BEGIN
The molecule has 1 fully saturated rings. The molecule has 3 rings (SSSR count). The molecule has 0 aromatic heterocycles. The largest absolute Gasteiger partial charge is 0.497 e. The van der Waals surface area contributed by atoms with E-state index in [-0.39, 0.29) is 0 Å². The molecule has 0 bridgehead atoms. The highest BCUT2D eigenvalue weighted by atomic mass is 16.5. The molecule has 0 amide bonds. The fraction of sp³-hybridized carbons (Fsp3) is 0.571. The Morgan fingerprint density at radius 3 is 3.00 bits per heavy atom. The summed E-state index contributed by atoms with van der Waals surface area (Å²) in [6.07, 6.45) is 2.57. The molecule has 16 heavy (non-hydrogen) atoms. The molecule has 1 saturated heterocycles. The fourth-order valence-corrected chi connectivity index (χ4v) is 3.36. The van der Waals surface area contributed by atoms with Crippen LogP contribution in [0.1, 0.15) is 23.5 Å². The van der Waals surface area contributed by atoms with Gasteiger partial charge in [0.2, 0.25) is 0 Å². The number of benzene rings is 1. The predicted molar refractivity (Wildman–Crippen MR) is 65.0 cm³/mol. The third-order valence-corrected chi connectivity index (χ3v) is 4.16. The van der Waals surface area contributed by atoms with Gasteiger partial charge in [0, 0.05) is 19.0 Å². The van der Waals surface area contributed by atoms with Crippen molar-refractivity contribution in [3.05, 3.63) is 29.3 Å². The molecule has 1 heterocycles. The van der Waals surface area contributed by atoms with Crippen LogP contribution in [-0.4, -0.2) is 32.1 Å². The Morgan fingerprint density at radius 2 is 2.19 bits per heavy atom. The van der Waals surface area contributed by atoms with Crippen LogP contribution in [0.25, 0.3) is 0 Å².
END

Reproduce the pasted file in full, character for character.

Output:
The molecule has 1 fully saturated rings. The molecule has 3 rings (SSSR count). The molecule has 0 aromatic heterocycles. The largest absolute Gasteiger partial charge is 0.497 e. The van der Waals surface area contributed by atoms with E-state index in [-0.39, 0.29) is 0 Å². The molecule has 0 bridgehead atoms. The highest BCUT2D eigenvalue weighted by atomic mass is 16.5. The molecule has 0 amide bonds. The fraction of sp³-hybridized carbons (Fsp3) is 0.571. The Morgan fingerprint density at radius 3 is 3.00 bits per heavy atom. The summed E-state index contributed by atoms with van der Waals surface area (Å²) in [6.07, 6.45) is 2.57. The molecule has 16 heavy (non-hydrogen) atoms. The molecule has 1 saturated heterocycles. The fourth-order valence-corrected chi connectivity index (χ4v) is 3.36. The van der Waals surface area contributed by atoms with Crippen LogP contribution in [0.1, 0.15) is 23.5 Å². The van der Waals surface area contributed by atoms with Gasteiger partial charge in [0.2, 0.25) is 0 Å². The number of benzene rings is 1. The predicted molar refractivity (Wildman–Crippen MR) is 65.0 cm³/mol. The third-order valence-corrected chi connectivity index (χ3v) is 4.16. The van der Waals surface area contributed by atoms with Gasteiger partial charge in [0, 0.05) is 19.0 Å². The van der Waals surface area contributed by atoms with Crippen molar-refractivity contribution in [3.05, 3.63) is 29.3 Å². The molecule has 1 heterocycles. The van der Waals surface area contributed by atoms with Crippen LogP contribution in [-0.4, -0.2) is 32.1 Å². The Morgan fingerprint density at radius 2 is 2.19 bits per heavy atom. The van der Waals surface area contributed by atoms with Crippen LogP contribution in [0.25, 0.3) is 0 Å².